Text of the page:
Understanding the fragrance wheel

With so many fragrances on the market, it can be daunting to find your signature scent, especially when you're not quite familiar with different fragrance notes. 

Understanding the fragrance wheel and scent families can help make this process smoother and make purchasing decisions easier. In fact, you may already be familiar with many of the scents that exist on the wheel.

The Fragrance Wheel

The fragrance wheel diagram developed by perfume expert Michael Edwards shows us the various scent families (or prominent scents) and their subfamilies which are blended variations of these fragrances. Scents are categorised based on their relationship to one another. Scent groups nearer to each other share common olfactory characteristics, while those that are further away from one another are less related.

Scent Families

The four main scent families are Floral, Oriental, Woody, and Fresh, each with its own subfamily. While selecting your fragrance you may find that you prefer one scent family over another because of its distinguishing qualities. Have a look at the perfume you are currently using for an indication of the family you are most drawn to. 


The oriental fragrance family consists of rich exotic scents with warm notes and an indulgent smell. Think herbs and spices or dry, powdery notes often softened with sweeter notes. 


  • Gentle oriental: A blend of warm spices and soft floral scents.
  • Oriental: Warm, sweet aromas like musk, vanilla, and cinnamon.
  • Woody oriental: Earthy notes like patchouli and sandalwood mixed with spicy and sweet notes.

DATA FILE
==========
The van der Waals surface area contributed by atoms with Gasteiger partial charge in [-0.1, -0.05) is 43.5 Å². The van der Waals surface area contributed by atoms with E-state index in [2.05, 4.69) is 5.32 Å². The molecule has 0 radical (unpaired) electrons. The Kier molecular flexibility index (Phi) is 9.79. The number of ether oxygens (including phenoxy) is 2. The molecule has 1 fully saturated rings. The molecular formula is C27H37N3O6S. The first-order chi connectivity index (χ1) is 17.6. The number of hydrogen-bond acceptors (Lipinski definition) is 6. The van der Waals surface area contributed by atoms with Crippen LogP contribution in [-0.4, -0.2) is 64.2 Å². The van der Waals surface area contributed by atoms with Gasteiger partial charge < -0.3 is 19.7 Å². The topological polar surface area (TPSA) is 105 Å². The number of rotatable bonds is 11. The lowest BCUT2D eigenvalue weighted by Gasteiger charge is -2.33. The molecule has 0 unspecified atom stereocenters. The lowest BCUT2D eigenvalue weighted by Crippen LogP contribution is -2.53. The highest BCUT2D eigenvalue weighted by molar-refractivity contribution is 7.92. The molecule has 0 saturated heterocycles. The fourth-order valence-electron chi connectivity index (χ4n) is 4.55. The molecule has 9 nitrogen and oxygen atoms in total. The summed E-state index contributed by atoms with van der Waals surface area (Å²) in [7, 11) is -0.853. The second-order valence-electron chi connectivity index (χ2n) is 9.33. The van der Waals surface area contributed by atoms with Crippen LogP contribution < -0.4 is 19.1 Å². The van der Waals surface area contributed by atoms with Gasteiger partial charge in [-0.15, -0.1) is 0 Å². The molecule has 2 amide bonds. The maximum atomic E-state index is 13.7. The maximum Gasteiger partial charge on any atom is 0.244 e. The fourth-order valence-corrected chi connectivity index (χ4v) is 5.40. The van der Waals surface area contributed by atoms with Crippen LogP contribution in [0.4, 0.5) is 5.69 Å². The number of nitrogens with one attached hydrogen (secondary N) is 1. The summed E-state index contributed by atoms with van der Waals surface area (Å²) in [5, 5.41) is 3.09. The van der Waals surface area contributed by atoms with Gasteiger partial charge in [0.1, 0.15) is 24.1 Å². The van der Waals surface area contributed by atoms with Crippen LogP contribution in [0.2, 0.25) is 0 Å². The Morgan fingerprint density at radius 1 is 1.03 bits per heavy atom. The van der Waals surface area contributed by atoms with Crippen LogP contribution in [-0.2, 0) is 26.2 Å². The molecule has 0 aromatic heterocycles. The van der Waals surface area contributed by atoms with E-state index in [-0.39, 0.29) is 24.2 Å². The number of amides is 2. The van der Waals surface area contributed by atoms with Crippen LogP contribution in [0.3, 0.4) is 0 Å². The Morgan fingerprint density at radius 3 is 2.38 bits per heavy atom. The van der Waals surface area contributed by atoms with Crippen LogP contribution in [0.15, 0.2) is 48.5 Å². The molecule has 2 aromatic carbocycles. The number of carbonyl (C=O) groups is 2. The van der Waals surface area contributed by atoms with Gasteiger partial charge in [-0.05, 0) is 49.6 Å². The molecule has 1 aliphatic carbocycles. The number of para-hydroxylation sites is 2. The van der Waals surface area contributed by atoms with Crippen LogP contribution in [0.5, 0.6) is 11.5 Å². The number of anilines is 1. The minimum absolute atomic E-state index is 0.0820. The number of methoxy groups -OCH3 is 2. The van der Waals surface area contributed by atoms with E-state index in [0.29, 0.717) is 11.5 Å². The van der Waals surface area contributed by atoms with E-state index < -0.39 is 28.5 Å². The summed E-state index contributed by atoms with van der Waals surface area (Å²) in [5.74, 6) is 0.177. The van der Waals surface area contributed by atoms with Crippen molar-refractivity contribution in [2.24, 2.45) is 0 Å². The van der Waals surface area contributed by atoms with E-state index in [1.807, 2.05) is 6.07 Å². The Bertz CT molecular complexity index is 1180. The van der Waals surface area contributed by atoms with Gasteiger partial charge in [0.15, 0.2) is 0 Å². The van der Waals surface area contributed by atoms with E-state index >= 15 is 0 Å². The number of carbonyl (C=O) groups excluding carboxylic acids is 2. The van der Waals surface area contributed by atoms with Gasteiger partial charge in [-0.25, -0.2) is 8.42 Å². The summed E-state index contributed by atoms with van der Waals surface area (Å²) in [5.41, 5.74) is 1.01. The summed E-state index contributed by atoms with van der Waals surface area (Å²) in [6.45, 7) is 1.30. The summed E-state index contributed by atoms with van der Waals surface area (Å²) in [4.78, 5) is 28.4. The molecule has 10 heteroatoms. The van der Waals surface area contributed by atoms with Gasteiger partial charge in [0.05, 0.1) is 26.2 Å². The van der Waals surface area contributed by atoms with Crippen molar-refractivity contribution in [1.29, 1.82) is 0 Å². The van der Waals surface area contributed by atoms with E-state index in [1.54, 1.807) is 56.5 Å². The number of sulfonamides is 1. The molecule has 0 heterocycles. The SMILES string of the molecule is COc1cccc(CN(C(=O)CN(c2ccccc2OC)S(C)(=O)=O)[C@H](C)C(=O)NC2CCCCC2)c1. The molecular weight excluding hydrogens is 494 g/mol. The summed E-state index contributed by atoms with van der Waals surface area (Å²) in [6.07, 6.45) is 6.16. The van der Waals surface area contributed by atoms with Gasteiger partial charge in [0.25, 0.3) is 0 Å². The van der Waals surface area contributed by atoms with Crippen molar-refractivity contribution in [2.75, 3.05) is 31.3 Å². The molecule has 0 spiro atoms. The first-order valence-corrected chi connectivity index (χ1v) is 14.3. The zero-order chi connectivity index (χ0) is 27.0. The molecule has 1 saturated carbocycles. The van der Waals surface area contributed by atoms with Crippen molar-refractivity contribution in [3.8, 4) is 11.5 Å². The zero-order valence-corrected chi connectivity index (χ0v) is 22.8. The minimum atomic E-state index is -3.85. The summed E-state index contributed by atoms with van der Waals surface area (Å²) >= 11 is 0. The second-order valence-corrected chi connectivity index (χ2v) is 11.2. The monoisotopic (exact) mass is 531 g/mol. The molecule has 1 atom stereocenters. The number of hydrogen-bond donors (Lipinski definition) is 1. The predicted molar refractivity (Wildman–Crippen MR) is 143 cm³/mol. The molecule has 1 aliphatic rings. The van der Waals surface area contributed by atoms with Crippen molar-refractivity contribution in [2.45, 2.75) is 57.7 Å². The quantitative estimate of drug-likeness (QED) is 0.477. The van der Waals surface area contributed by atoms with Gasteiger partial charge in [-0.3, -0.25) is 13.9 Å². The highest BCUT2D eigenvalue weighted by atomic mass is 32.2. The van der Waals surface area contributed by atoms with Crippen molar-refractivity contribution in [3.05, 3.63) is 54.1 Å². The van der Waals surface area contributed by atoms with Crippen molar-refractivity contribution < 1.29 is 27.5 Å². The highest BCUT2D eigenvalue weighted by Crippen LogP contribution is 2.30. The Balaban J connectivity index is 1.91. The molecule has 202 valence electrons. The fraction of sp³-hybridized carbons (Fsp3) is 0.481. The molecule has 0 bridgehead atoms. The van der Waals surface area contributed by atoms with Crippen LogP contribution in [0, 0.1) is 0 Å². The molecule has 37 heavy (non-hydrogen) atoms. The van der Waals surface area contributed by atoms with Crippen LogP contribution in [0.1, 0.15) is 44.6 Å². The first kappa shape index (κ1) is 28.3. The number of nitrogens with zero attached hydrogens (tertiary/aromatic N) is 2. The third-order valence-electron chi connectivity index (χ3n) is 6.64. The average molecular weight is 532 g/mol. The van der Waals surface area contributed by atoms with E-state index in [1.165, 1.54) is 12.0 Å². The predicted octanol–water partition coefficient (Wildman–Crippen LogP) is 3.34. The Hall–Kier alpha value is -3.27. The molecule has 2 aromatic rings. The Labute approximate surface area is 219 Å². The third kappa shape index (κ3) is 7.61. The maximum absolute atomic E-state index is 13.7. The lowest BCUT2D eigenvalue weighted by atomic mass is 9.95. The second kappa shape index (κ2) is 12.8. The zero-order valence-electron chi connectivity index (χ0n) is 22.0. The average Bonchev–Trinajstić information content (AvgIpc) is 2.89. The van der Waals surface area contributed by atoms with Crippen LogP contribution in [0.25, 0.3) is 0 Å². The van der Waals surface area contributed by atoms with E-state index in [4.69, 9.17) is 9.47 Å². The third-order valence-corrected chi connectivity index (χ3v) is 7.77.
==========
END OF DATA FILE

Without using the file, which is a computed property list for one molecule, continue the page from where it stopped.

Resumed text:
Incense-like scents like sandalwood and patchouli are combined with drier notes like cedar for a typically warm and sumptuous fragrance. Some scents will add fresher elements, like citrus or floral, for balance. This family of notes includes bitter, woodsy, and coniferous notes.


  • Woods: Aromatic smells like vetiver, cedarwood, and sandalwood.
  • Mossy woods: Aromas of amber and oakmoss, which are smooth, sweet, and earthy.
  • Dry woods: Aromas of leather and smouldering fires.


Clean bright scents such as herbs, citrus and oceanic scents are part of this category. Fresh scents are paired with spicy notes for a fuller fragrance and are used mainly in fragrances for men. Aromatic, tart tones are often blended with citrusy or fruity aromas.


  • Aromatic: Crisp, clean herbs combined with lavender or earthy aromas.
  • Citrus: Tangy or sour notes, such as bergamot or mandarins.
  • Water: Aromas associated with the ocean, such as those that smell like rain or sea spray.
  • Green: Has a fresh-mowed-lawn and crushed-leaf scent.

Fragrance Pairing

Combine fragrance sub-families that are next to each other on the fragrance wheel as they will almost always blend well, or select any sub-family and the complementary note across from it on the wheel. Another option is to choose three sub-families that appear in a triangle as these will also complement each other. 

Always test fragrances on your skin before purchasing to ensure that you enjoy the smell of the scent as it mixes with the air around you and your body chemistry.

Have a look at our selection of home fragrances online to find your signature scent.